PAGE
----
Paula Bennett: We’re discussing cannabis at the moment – so are we going to have as many outlets? Can you buy cannabis in the same retail outlet?–
Chlöe Swarbrick: I can actually, I’d love to answer that.
Paula Bennett: But we don’t have the answers. It’s all good that you’re giving them Chlöe, but where’s the minister that’s actually writing this legislation. Where’s the responsibility from the actual government and the ministers and giving the right information to New Zealanders?
Fair! A bit hard to argue with that, but if Q&A had more time to let these two people spend arguing about it, I’d happily watch it. Look, it’s just nice in this era where heads of state can barely send letters to fellow heads of state without fucking it up, to see two politicians engage with each other, respectfully and without any personal poison involved.
In the interest of balance, I’ll leave you with their closing statements:
“The point that I want to leave people with is that right now we have the worst possible situation. We are empowering the criminal underground and we know for a fact that 400,000 New Zealanders are using cannabis on an annual basis and 10% of New Zealanders will have tried cannabis by the time they’re 21. The majority of people will have been exposed to it while they’re at high school. We have the opportunity to have some kind of control over what is currently chaos and the best way to do that is to legally regulate cannabis and to ensure that we’re providing those wrap-around supports and that potential for the disruption in the supply chain with that duty of care imposed on those who are purchasing.” – Chlöe Swarbrick.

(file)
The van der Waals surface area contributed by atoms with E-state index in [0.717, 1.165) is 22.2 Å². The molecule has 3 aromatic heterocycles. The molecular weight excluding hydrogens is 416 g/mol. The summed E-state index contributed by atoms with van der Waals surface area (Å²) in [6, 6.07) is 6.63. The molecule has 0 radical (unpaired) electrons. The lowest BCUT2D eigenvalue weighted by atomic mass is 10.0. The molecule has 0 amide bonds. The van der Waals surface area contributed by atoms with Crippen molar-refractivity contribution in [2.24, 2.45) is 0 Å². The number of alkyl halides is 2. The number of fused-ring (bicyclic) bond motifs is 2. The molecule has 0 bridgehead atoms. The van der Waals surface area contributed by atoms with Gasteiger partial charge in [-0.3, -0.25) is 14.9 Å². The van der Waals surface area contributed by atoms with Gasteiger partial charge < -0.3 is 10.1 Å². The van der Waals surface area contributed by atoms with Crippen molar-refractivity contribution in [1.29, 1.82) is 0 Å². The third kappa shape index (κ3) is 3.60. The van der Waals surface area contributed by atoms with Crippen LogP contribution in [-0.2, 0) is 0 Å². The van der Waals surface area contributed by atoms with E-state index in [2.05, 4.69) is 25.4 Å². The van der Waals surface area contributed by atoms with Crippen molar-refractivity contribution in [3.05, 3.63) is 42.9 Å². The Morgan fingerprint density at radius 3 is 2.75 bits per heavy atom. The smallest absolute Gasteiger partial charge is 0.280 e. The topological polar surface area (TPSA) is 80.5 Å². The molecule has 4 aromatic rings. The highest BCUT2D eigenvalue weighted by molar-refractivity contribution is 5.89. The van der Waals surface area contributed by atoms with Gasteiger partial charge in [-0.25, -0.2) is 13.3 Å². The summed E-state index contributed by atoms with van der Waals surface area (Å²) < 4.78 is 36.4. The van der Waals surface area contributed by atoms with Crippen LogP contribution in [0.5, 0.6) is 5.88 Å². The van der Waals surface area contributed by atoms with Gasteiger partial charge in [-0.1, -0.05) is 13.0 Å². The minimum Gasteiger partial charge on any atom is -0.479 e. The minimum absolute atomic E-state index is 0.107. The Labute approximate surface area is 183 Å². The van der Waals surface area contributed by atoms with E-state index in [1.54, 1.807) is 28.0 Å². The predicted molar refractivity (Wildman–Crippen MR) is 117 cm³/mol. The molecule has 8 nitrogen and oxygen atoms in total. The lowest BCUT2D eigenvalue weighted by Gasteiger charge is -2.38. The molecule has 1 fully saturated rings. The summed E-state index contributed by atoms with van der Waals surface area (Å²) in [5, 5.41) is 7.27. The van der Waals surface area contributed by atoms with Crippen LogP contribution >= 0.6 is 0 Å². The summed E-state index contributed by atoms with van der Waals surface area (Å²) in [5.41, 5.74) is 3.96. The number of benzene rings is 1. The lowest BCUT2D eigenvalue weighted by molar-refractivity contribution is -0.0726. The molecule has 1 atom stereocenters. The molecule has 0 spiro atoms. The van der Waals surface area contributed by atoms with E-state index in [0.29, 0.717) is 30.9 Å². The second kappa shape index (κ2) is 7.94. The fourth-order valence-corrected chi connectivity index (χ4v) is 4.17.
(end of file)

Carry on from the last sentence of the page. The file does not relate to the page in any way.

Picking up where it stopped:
“We’re kidding ourselves if we think that our teens are all of a sudden going to stop consuming cannabis because we legalise it. They’ll still get it from the black market because they won’t be able to get it legally because they’ll be underage, and the harms and the dangers will still be there with them. There are real issues around impairment, drug driving, what it’ll mean. What I saw in Canada was that the 25 stores that were in one province were not enough, they were estimating going to 1000 within eight years because actually people have a right to have access to it. I’m not sure if I want that in New Zealand, I think we should wait, get more evidence from places like Canada and then debate it and decide as a country.” – Paula Bennett
If only all our debate was as informed, respectful and free of mud-slinging as this one was. May it remain until 2020.